Obviously, you now have to write a meet and confer letter to defense in order to get the required language. Writing a letter demanding that defense put specific words in their responses can make you seem a little bit like Rain Man demanding his favorite K-Mart clothes. But keep in mind, 90% of the time that they fail to use the language, they know what they are doing and have done it intentionally. Nonetheless, just like when I was cajoling gangsters to participate in a classroom exercise, honey tends to elicit more cooperation than vinegar. Sure I had their probation officers’ phone numbers on speed dial, in the same way that we can all get tough and file motions to compel. But of course that brings everything to a screeching halt until the authorities arrive.

So I try to keep my meet and confer letters civil and good-natured. Keep in mind, everything you write could end up being read by the judge on your case. So write with your judge in mind as much as opposing counsel.  In my meet and confer letters, I blame my need for Code-compliant language not on any distrust in their responses (heaven forbid!), but instead on my own (feigned) obsessive/compulsive disorder driven by my Rain Man-esque compulsion with the Code of Civil Procedure. Or like Tom Cruise’s character asking Jack Nicholson for a copy of Santiago’s transfer order in A Few Good Men, I ask defense to “just throw in that required language for the file” and we can move on to bigger issues. Funny how I usually receive further responses with the magic language … and more exhibits attached.

Statement of inability to comply … is not enough

On the other hand, if the defense attorney chooses not to give you anything, she will say something like “Responding party is unable to comply with this request because no responsive documents are in their custody or control.” Again, this language sounds like the official end of the road in obtaining the documents you want. It even sounds like they are complying with the Code; but they are not.

The Legislature anticipated this ruse as well. So when the responding party has nothing to produce, C.C.P. Section 2031.230 requires them to tell you why. Per the Code, when they cannot provide you any responsive documents, they must state:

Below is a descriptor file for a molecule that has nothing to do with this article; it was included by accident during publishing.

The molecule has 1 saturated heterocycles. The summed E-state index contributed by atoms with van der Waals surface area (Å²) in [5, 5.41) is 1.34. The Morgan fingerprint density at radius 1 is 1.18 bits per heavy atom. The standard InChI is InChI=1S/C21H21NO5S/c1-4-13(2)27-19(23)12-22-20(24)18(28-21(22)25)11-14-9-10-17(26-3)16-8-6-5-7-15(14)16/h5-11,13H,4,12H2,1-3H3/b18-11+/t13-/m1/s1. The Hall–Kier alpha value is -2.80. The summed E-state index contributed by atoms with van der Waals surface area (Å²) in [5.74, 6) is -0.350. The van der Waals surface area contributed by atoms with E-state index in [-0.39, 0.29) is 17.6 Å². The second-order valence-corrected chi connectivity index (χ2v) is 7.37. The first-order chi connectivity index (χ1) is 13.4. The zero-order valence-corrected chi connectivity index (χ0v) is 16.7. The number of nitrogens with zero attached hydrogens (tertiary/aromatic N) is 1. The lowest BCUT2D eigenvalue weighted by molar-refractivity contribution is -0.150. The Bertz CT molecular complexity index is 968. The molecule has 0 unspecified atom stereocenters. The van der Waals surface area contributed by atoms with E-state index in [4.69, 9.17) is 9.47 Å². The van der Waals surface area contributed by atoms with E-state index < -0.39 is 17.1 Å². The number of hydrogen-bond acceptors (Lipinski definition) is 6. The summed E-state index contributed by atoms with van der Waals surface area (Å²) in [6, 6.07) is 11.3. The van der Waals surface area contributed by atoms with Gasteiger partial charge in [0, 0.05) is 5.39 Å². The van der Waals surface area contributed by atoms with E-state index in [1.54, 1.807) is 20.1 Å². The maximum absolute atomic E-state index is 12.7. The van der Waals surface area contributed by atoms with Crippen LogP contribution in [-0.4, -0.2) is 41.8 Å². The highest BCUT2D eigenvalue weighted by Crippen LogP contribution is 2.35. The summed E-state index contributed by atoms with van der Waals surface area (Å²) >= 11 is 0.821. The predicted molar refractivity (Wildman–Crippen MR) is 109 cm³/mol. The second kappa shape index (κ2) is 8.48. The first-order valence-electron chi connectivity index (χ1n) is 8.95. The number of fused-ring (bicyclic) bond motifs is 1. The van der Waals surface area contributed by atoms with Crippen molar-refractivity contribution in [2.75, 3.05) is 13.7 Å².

[W]hether the inability to comply is because the particular item has never existed, has been destroyed, has been lost, misplaced, or stolen, or has never been, or is no longer, in the possession custody or control of the responding party. (C.C.P. §2031.230)

This information can be very illuminating. If you are litigating, for example, a routine slip-and-fall case in a supermarket, and defense is claiming they do not have the surveillance video of your client falling on their premises, this is where they will have to admit that they destroyed the video, or that it is recorded over every 48 hours, or whatever other permutation of spoliation of evidence they have employed. Armed with that information, you get to use CACI 204, the jury instruction that expressly allows jurors to infer that the evidence they destroyed would have been unfavorable for the defendant.

Judges occasionally fail to understand the import of this required language as well. In one case in which my elderly client had fallen due to a recently mopped floor in a fast food restaurant, defense counsel had responded to my request for surveillance video by stating that it was “unable to produce the requested documents because no such documents exist.” The elderly client had undergone two back surgeries as a result of the fall. The surveillance video would have been particularly damning to the defense because it would have not only shown the absence of any warnings of the wet floor, but it would have also shown the employee literally asking my client to sign a release while he was still on the ground grimacing in pain.

The judge at the hearing on my motion to compel further responses said in frustration, “Mr. Nolan, I can’t shake them by the ankles and force them to produce something that doesn’t exist!” But by drawing the court’s attention to the language of the Code, he quickly understood that I could not use CACI 204 at trial if I were not given the language the Legislature required. 

Statement that the documents are not in their custody or control is not enough

The Code requires the responding party to produce everything “in their custody and control.” Defense attorneys love to determine they do not have what we are demanding and leave it at that. But again, that is not enough. C.C.P. Section 2031.230  also requires that when the responding party has no documents to produce, they must identify who may be in possession of the requested documents.

Per the Code, a representation of an inability to comply is not enough:

The statement shall set forth the name and address of any natural person or organization known or believed by that party to have possession, custody, or control of that item or category of item. (C.C.P. §2031.230)